On the radio this week: ‘Bad Science’ Experiments and Bad Science in Great Movies
On the radio this week, the Good and Bad of Documentaries. Why should we watch them? Should they be educational? How accurate can they be?
On this week’s show: Women in STEM.
On this week’s show: Disruption of technology, science communication, and society.
On this week’s show: Bad Science – controversial figures, unproven methods, and research that does no good.
On this week’s show: New Year book recommendations; microbiome transfer in hospitals; decoding brain waves; the white polar bear experiment, and Veganuary.
On this week’s show we take a look back on the episodes we have produced this term.
On this week’s show: CRISPR twins, plan S, research on Christmas Trees, and the new I, Science magazine.
On this week’s show: Can we share science; Allegations against Neil Degrasse Tyson; and Sleep and Circadian Rhythms
On this week’s show: the process of death; dealing with our digital estate; euthanasia; procrastination, and our bucket lists.
On this week’s show: Changes to the kilogram; test tube ‘fake’ meat; Elon Musk’s Hyperloop; blood recycling; micro-living; mini-brains; and the future of species on Earth.
On this week’s show, we explored the implications of the banned Iceland Christmas advert, Imperial College’s groundbreaking space exploration and some blue-sky scientists’ research – growing cells in a lab, which could create life.
Round-up of this week’s news: spinal cord implants used to treat paralysis; children’s climate lawsuit to progress; and scientist to feature on new £50 note.
On this week’s show: Gunpowder plot of 1605; Chernobyl disaster and nuclear power; Unusual heatwave in North East Asia; and an earthquake predicted to destroy North West America.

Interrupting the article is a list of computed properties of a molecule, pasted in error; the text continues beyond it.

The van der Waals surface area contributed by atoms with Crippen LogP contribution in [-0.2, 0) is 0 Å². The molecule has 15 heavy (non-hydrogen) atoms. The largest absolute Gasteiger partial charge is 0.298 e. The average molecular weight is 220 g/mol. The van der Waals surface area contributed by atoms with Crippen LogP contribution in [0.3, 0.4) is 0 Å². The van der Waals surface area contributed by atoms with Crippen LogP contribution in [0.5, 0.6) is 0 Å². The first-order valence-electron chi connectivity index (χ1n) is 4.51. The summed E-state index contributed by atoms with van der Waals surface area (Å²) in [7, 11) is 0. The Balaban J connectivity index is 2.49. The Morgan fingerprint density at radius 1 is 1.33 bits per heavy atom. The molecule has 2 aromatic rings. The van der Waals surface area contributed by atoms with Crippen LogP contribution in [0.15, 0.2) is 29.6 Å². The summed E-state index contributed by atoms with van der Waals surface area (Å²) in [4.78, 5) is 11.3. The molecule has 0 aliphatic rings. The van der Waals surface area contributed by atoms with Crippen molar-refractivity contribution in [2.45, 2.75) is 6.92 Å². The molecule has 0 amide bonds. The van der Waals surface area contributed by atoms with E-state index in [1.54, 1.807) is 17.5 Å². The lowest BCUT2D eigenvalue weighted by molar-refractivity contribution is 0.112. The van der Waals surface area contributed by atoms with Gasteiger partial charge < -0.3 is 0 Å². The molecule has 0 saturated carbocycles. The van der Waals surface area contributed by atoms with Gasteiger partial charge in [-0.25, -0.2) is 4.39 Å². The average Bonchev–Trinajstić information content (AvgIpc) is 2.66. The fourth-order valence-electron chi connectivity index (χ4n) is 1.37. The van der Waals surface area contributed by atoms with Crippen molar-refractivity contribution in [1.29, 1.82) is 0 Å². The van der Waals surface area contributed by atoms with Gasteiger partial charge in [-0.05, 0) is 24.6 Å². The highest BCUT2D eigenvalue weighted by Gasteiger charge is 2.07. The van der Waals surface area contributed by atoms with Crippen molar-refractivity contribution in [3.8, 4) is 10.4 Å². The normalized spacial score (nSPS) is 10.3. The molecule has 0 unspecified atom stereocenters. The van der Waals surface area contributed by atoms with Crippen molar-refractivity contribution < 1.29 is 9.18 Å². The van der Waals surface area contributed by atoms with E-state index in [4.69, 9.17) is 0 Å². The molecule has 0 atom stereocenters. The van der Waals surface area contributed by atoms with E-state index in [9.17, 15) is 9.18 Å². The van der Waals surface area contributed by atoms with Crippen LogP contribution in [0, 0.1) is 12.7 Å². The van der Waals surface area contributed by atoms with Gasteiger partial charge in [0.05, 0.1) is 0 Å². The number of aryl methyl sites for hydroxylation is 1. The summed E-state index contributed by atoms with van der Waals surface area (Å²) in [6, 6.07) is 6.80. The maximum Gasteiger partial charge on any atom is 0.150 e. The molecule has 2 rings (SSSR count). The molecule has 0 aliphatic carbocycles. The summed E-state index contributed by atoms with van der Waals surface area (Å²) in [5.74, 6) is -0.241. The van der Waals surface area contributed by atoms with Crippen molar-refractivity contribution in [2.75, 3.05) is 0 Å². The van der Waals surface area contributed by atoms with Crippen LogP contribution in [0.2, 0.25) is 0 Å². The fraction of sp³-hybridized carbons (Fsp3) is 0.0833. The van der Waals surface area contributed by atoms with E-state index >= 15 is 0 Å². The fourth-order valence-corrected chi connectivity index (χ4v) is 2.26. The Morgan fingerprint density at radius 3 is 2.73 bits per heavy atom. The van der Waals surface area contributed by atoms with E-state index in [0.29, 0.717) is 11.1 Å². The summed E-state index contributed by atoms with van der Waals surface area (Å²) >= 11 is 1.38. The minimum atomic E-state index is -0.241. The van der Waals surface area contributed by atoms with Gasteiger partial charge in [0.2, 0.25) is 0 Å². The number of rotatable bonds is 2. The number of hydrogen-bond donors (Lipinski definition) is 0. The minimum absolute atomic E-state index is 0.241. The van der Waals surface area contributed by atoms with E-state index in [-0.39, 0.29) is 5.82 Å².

In our interview with Professor Malamud, we discussed his paper on how human interactions with the environment can unintentionally create natural hazards, such as landslides, earthquakes, and floods.
On this week’s show: transhumanism, post humanism and grinders.
On this weeks show: an interview with the I, Science co-editor; the Imperial Late Greenovate Festival; the Purple Earth Hypothesis; and the conservation efforts paradox.
Round up of this weeks news: Beplicolombo heads to Mercury; radiotherapy used to treat prostate cancer; and wooly mammoth and rhino bones found by road workers.
On this weeks show: teenage drinking rates going down; mummy and daddy mice; frequency phobia; and massive magnetic fields.
This week: Soyuz spacecraft failure; fracking resumes in the UK; and mice with two mothers.
On this weeks show: the IGCC report on climate change; Dr Strickland’s rejected Wikipedia page; peer review gone wrong; and rewilding projects in Scotland. Join us for some lighthearted conversations about science.
Our first live radio show of the year was great fun talking about zombie ants, lying, bees, and the Nobel and Ig Nobel prizes. Join us for some lighthearted conversations about science.
Can a website encouraging public discussion on energy help save us all from the perils of a warming climate?
I,Science caught up with Helen Sharman, the first Briton in space.
I,Science’s Liz Killen talks to UCL’s Extreme Citizen Science research group about the benefits and applications of citizen science, and how you can get involved.
A group of researchers are developing a tiny foldable robot, to be used as a non-invasive tool in medicine.
A total solar eclipse, photographed from Jakarta, Indonesia. The eclipse provided new opportunities for scientists to study the Sun’s atmosphere.
In this video interview series, we ask Imperial College scientists to explain their research. This episode features material scientists Dr Ainara Aguadero.
This beautiful image shows a flying Boeing 777 and the effect of its wing tip vortex on the clouds behind it.